Young People's Theatre

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Young People's Theatre
YPT logo.gif
YPTBuilding.jpg
Address 165 Front Street East
Location Toronto, ON, Canada
Coordinates 43°39′00″N 79°22′08″W / 43.65000°N 79.36889°W / 43.65000; -79.36889Coordinates: 43°39′00″N 79°22′08″W / 43.65000°N 79.36889°W / 43.65000; -79.36889
Type Theatre
Construction
Built 1888 (stables)
Renovated 1977 (theatre)
Website
Official website

Young People's Theatre (YPT) is a Canadian producer of theatre for youth and Toronto's oldest not-for-profit theatre company.[1] Founded in 1966 by Susan Douglas Rubeš,[2] YPT originally operated out of the now-demolished Colonnade Theatre on Bloor Street. Since its 1977-78 season, the company has resided in a renovated heritage building in downtown Toronto.

YPT operates two performance spaces in the building at 165 Front Street East; the Susan Douglas Rubes Theatre and the Nathan Cohen Studio. It stages an average of eight productions each year. The current Artistic Director is Allen MacInnis and the current Executive Director Nancy J. Webster.[3][timeframe?]

History[edit]

Rubes created the Museum Children’s Theatre in her Toronto kitchen and then, with the help of a few local businessmen, opened Alice in Wonderland at the Royal Ontario Museum in 1963. Susan staged her first YPT show, The Looking Glass Revue, at the Colonnade Theatre in 1966.[3][4]

Before finding its permanent home in 1977, YPT staged shows at the St. Lawrence Centre, the Ontario Science Centre and Toronto's Firehall Theatre. The company also toured to schools throughout Ontario, and toured the play Inook and the Sun in the UK. In 1975, Rubes received the Order of Canada for her work in children's theatre.[5] Two years later, YPT staged its first show at its current home (165 Front St. E) with an adaptation of The Lost Fairy Tale.[3] Young People's Theatre added a drama school in 1969, a community outreach program and resources for educators. As of 2015, the Drama School operates four different locations in Toronto.[6]

Several stage and screen actors have appeared on the YPT mainstage since the 1970s, including Martin Short, Megan Follows, Brent Carver, Cynthia Dale, Fiona Reid, Gordon Pinsent, R.H Thomson, Sheila McCarthy and Eric Peterson.[7] Celebrities such as Drake and Kiefer Sutherland also attended YPT's Drama School in their youth.[8]

In the spring of 2001, the theatre was renamed Lorraine Kimsa Theatre for Young People after a donation of $1.5 million from Kevin Kimsa in honour of his mother. In March 2011, the theatre announced a change back to its original name: Young People's Theatre.

The Slaight family's 2015 donation of $3 million will result in the creation of the Ada Slaight Education Centre at YPT. At the time it was the largest non-capital gift received by a Toronto theatre company.[9]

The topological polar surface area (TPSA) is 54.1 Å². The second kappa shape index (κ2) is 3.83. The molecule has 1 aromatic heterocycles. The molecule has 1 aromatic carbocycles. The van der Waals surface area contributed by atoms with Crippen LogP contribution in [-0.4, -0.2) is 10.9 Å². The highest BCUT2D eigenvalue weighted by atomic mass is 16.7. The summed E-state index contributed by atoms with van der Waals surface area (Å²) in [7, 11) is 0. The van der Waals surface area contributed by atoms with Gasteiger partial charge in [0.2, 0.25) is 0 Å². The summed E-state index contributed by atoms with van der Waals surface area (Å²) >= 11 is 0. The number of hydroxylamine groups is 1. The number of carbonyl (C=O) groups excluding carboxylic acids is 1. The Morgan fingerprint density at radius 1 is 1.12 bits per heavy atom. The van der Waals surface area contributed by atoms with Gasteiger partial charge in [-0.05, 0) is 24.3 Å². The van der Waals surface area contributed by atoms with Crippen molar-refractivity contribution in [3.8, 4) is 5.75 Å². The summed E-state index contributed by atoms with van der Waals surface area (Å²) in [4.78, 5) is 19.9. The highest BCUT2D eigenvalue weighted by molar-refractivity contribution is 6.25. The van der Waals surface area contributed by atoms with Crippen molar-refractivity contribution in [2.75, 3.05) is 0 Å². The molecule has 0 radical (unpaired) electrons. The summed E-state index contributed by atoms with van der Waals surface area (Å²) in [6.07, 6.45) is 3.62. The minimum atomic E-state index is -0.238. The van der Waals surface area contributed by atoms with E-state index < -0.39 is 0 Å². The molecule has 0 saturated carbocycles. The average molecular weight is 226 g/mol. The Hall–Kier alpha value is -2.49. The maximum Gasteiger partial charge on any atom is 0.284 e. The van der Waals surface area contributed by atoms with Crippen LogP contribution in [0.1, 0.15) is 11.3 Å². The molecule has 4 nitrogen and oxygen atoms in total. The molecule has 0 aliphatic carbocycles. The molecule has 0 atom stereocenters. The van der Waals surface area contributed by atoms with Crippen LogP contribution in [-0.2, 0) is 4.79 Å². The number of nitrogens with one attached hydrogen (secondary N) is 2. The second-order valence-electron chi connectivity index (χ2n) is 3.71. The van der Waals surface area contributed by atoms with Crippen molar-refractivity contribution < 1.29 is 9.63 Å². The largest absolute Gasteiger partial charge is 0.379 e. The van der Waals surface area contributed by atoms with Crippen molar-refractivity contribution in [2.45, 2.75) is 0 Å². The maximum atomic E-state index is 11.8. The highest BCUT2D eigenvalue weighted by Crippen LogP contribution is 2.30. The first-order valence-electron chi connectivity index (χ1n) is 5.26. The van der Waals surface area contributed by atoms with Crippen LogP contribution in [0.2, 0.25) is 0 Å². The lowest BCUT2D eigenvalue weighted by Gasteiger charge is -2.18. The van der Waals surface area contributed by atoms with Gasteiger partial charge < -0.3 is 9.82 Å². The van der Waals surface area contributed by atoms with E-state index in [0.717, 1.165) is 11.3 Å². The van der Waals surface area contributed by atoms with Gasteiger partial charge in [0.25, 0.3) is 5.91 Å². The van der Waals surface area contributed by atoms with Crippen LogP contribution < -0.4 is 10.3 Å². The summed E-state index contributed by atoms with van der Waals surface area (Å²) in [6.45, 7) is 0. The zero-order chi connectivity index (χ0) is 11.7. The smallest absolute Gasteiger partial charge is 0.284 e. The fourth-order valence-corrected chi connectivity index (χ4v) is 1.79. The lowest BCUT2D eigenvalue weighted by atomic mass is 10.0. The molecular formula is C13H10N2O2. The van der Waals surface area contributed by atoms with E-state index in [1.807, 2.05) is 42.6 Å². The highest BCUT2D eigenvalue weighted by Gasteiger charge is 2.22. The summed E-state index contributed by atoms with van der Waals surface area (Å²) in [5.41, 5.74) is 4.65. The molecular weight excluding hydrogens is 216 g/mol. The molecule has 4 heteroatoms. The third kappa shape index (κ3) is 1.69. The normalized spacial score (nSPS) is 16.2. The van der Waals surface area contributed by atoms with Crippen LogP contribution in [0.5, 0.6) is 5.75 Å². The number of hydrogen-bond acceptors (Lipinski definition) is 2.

In 2016 YPT was one of a number of theatres offering free tickets to newly arrived Syrian refugees.[4]

The building[edit]

Historic plaque on the building

Young People Theatre's current home is a renovated 1887 heritage building in Toronto, Ontario. This site was a three-story stable for the horses that pulled Toronto Street Railways horsecars in the late 19th century, as well as an electrical generating plant and a Toronto Transit Commission warehouse. The warehouse sat empty for much of the 20th century and was ready for demolition before it was chosen by YPT as its home. The building was renovated in 1977 by Zeidler Partnership Architects to contain a large main stage (the current day Susan Douglas Rubes Theatre) and a smaller studio (the Nathan Cohen Studio). YPT was given an Award of Merit by the Toronto Historical Board in 1979, "for its imaginative and sympathetic treatment of a landmark that might otherwise have been destroyed".[10]

Awards[edit]

References[edit]

  1. ^ "About YPT - Young People's Theatre". Retrieved September 29, 2015. 
  2. ^ "Creator of Toronto's Young People's Theatre credited luck for her success". Retrieved September 30, 2015. 
  3. ^ a b c "Creator of Toronto's Young People's Theatre credited luck for her success". Retrieved September 29, 2015. 
  4. ^ a b Maga, Carly. "Toronto theatres welcome refugees". Toronto Star, September 26, 2016. page E4.
  5. ^ General, The Office of the Secretary to the Governor. "The Governor General of Canada". Retrieved September 29, 2015. 
  6. ^ "Young People's Theatre opens new Drama School in east Toronto". www.insidetoronto.com. Retrieved September 30, 2015. 
  7. ^ Ouzounian, Richard (December 31, 2013). "The actress defined the Toronto theatre scene in the '60s and '70s, founding the Young People's Theatre, which still stands today". The Toronto Star. ISSN 0319-0781. Retrieved September 29, 2015. 
  8. ^ "Young People's Theatre opens new Drama School in east Toronto". www.insidetoronto.com. Retrieved September 29, 2015. 
  9. ^ " Young People’s Theatre opens new Drama School in east Toronto". North York Mirror, Sep 03, 2015. By Fannie Sunshine
  10. ^ "Torontoist". Retrieved September 29, 2015. 
  11. ^ a b "Awards - Young People's Theatre". Retrieved September 29, 2015. 
  12. ^ "Ontario Arts Council Foundation Announces 1998 Winners Of The Lieutenant Governor's Awards For The Arts". www.arts.on.ca. Retrieved September 29, 2015. 
  13. ^ Torontoist. "Ten of Toronto's Unique Heritage Achievements | cityscape | Torontoist". torontoist.com. Retrieved September 29, 2015. 

External links[edit]

Media related to Young People's Theatre at Wikimedia Commons